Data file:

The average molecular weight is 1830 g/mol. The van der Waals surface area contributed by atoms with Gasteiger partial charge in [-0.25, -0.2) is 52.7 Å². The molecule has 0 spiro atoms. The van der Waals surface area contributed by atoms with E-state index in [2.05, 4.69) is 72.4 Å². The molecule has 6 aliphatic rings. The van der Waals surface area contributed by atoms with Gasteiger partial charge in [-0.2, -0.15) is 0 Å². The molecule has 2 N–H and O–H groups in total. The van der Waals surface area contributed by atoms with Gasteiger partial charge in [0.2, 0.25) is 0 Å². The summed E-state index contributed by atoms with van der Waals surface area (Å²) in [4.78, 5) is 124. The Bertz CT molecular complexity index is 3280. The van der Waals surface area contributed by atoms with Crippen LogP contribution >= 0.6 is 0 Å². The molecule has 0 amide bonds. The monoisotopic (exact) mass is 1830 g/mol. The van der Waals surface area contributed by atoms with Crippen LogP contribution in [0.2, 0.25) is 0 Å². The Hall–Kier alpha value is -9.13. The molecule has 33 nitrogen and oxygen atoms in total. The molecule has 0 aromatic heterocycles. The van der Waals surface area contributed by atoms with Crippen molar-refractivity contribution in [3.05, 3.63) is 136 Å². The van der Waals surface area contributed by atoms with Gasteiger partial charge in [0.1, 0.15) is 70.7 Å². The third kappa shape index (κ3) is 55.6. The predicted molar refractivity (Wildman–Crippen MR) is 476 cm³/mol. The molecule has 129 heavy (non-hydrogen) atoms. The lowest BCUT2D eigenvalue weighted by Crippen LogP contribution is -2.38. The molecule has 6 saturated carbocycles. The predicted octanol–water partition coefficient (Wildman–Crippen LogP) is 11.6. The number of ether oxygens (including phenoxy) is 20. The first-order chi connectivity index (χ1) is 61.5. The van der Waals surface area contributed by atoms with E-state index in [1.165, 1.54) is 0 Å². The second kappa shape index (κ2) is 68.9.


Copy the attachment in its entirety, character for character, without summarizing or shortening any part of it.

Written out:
The average molecular weight is 1830 g/mol. The van der Waals surface area contributed by atoms with Gasteiger partial charge in [-0.25, -0.2) is 52.7 Å². The molecule has 0 spiro atoms. The van der Waals surface area contributed by atoms with E-state index in [2.05, 4.69) is 72.4 Å². The molecule has 6 aliphatic rings. The van der Waals surface area contributed by atoms with Gasteiger partial charge in [-0.2, -0.15) is 0 Å². The molecule has 2 N–H and O–H groups in total. The van der Waals surface area contributed by atoms with Gasteiger partial charge in [0.2, 0.25) is 0 Å². The summed E-state index contributed by atoms with van der Waals surface area (Å²) in [4.78, 5) is 124. The Bertz CT molecular complexity index is 3280. The van der Waals surface area contributed by atoms with Crippen LogP contribution >= 0.6 is 0 Å². The molecule has 0 amide bonds. The monoisotopic (exact) mass is 1830 g/mol. The van der Waals surface area contributed by atoms with Crippen LogP contribution in [0.2, 0.25) is 0 Å². The Hall–Kier alpha value is -9.13. The molecule has 33 nitrogen and oxygen atoms in total. The molecule has 0 aromatic heterocycles. The van der Waals surface area contributed by atoms with Crippen molar-refractivity contribution in [3.05, 3.63) is 136 Å². The van der Waals surface area contributed by atoms with Gasteiger partial charge in [0.1, 0.15) is 70.7 Å². The third kappa shape index (κ3) is 55.6. The predicted molar refractivity (Wildman–Crippen MR) is 476 cm³/mol. The molecule has 129 heavy (non-hydrogen) atoms. The lowest BCUT2D eigenvalue weighted by Crippen LogP contribution is -2.38. The molecule has 6 saturated carbocycles. The predicted octanol–water partition coefficient (Wildman–Crippen LogP) is 11.6. The number of ether oxygens (including phenoxy) is 20. The first-order chi connectivity index (χ1) is 61.5. The van der Waals surface area contributed by atoms with E-state index in [1.165, 1.54) is 0 Å². The second kappa shape index (κ2) is 68.9.